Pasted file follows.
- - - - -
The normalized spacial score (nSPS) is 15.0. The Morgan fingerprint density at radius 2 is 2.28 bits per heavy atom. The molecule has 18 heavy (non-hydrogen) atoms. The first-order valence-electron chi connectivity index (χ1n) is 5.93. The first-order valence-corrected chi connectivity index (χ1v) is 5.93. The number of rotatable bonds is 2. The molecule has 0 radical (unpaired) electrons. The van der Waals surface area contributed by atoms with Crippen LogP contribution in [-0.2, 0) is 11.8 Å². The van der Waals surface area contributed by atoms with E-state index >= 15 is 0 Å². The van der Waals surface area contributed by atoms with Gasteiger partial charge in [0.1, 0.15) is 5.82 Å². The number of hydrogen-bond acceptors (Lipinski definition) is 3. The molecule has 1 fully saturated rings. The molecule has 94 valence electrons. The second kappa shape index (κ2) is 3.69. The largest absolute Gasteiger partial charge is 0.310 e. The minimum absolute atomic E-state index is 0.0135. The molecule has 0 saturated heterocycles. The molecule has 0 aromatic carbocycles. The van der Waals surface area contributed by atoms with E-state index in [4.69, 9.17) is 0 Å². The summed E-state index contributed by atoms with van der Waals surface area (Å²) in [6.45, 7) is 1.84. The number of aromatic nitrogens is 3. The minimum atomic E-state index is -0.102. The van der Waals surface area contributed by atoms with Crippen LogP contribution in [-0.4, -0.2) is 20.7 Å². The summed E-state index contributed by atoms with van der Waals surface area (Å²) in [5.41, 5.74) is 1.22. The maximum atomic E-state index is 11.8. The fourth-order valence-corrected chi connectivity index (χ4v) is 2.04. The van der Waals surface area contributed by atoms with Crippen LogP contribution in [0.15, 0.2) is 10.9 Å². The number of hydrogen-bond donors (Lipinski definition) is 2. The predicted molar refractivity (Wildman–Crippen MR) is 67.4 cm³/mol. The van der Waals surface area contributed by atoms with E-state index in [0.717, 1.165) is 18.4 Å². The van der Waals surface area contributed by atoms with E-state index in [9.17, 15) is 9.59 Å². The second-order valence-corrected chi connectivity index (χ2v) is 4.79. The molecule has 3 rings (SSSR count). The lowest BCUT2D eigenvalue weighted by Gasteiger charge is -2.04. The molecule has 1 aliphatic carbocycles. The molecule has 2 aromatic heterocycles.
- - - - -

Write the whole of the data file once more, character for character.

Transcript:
The normalized spacial score (nSPS) is 15.0. The Morgan fingerprint density at radius 2 is 2.28 bits per heavy atom. The molecule has 18 heavy (non-hydrogen) atoms. The first-order valence-electron chi connectivity index (χ1n) is 5.93. The first-order valence-corrected chi connectivity index (χ1v) is 5.93. The number of rotatable bonds is 2. The molecule has 0 radical (unpaired) electrons. The van der Waals surface area contributed by atoms with Crippen LogP contribution in [-0.2, 0) is 11.8 Å². The van der Waals surface area contributed by atoms with E-state index >= 15 is 0 Å². The van der Waals surface area contributed by atoms with Gasteiger partial charge in [0.1, 0.15) is 5.82 Å². The number of hydrogen-bond acceptors (Lipinski definition) is 3. The molecule has 1 fully saturated rings. The molecule has 94 valence electrons. The second kappa shape index (κ2) is 3.69. The largest absolute Gasteiger partial charge is 0.310 e. The minimum absolute atomic E-state index is 0.0135. The molecule has 0 saturated heterocycles. The molecule has 0 aromatic carbocycles. The van der Waals surface area contributed by atoms with E-state index in [4.69, 9.17) is 0 Å². The summed E-state index contributed by atoms with van der Waals surface area (Å²) in [6.45, 7) is 1.84. The number of aromatic nitrogens is 3. The minimum atomic E-state index is -0.102. The van der Waals surface area contributed by atoms with Crippen LogP contribution in [-0.4, -0.2) is 20.7 Å². The summed E-state index contributed by atoms with van der Waals surface area (Å²) in [5.41, 5.74) is 1.22. The maximum atomic E-state index is 11.8. The fourth-order valence-corrected chi connectivity index (χ4v) is 2.04. The van der Waals surface area contributed by atoms with Crippen LogP contribution in [0.15, 0.2) is 10.9 Å². The number of hydrogen-bond donors (Lipinski definition) is 2. The predicted molar refractivity (Wildman–Crippen MR) is 67.4 cm³/mol. The van der Waals surface area contributed by atoms with E-state index in [0.717, 1.165) is 18.4 Å². The van der Waals surface area contributed by atoms with E-state index in [9.17, 15) is 9.59 Å². The second-order valence-corrected chi connectivity index (χ2v) is 4.79. The molecule has 3 rings (SSSR count). The lowest BCUT2D eigenvalue weighted by Gasteiger charge is -2.04. The molecule has 1 aliphatic carbocycles. The molecule has 2 aromatic heterocycles.